Tag Archives: Mélanie Laurent

‘Tomorrow’ (Demain), Review

What a difference it makes for the year. Toward the end of 2015, a new docket for Mélanie Laurent and Cyril Dion, a wonderful one about the complex, cohesive, and potential problems facing our global world was opened in France.

Educational research, which touches the continent into a spectacular one, garnered more than a million accolades, won the César of Best Documentary 2016, and became a focal point for citizen engagement committed to putting all practical, inspiring, and global thinking together.

About 16 months – and the most divisive and controversial U.S. election – later, opens in the United States, just two days before France itself voted, running for president who was one of the world’s leaders called and congratulated Donald Trump on US victory. Now that its challenges, though extremely urgent, can be seen as a priority.

The film, sponsored by Laurent and Dion in conjunction with scientific research in the journal Nature, states that at present levels of population growth, resource use, and environmental degradation, humanity may be on the verge of extinction by the end of this century. But to bind even though that thought is certain, the year 2100 is considered a luxury if you doubt that we will arrive at the end of next week.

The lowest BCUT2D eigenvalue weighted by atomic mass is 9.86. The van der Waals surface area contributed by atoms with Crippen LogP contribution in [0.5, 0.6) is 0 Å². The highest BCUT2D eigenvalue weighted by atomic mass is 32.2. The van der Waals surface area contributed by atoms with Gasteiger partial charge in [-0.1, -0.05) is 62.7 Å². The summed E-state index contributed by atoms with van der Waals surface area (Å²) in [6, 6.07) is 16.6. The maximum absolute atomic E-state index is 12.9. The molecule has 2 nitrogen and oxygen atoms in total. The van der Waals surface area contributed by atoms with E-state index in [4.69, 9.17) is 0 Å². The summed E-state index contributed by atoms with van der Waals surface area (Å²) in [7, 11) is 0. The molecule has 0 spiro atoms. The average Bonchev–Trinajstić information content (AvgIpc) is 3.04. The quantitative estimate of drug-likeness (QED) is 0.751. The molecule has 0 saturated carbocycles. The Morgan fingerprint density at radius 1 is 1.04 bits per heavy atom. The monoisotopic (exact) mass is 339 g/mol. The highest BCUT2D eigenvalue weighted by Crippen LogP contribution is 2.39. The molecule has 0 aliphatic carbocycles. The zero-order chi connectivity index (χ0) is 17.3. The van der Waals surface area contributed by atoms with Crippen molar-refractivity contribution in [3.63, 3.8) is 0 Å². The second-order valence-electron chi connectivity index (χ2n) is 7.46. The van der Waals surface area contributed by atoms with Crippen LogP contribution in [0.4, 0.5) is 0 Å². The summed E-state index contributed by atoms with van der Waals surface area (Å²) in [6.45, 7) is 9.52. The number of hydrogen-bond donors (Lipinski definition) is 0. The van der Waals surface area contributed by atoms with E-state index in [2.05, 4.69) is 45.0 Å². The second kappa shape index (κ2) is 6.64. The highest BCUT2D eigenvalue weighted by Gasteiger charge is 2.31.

Initially, “Tomorrow” does little to dispel allegations that it will have a positive but negative effect. Recently renamed as American audience, Laurent’s beloved English tells us that he and his cell-phone friends were shown engaging in French conversations in romantic restaurants, “they were not activists or vulgar scandals, but … we saw fit to do something.” – Their new abbey Road on the beaches, airport concerts, and moor boggy while the twee of pop life plays the soundtrack. It’s all a bit “How to Save the World and Be Instagram-Ready While Doing It.”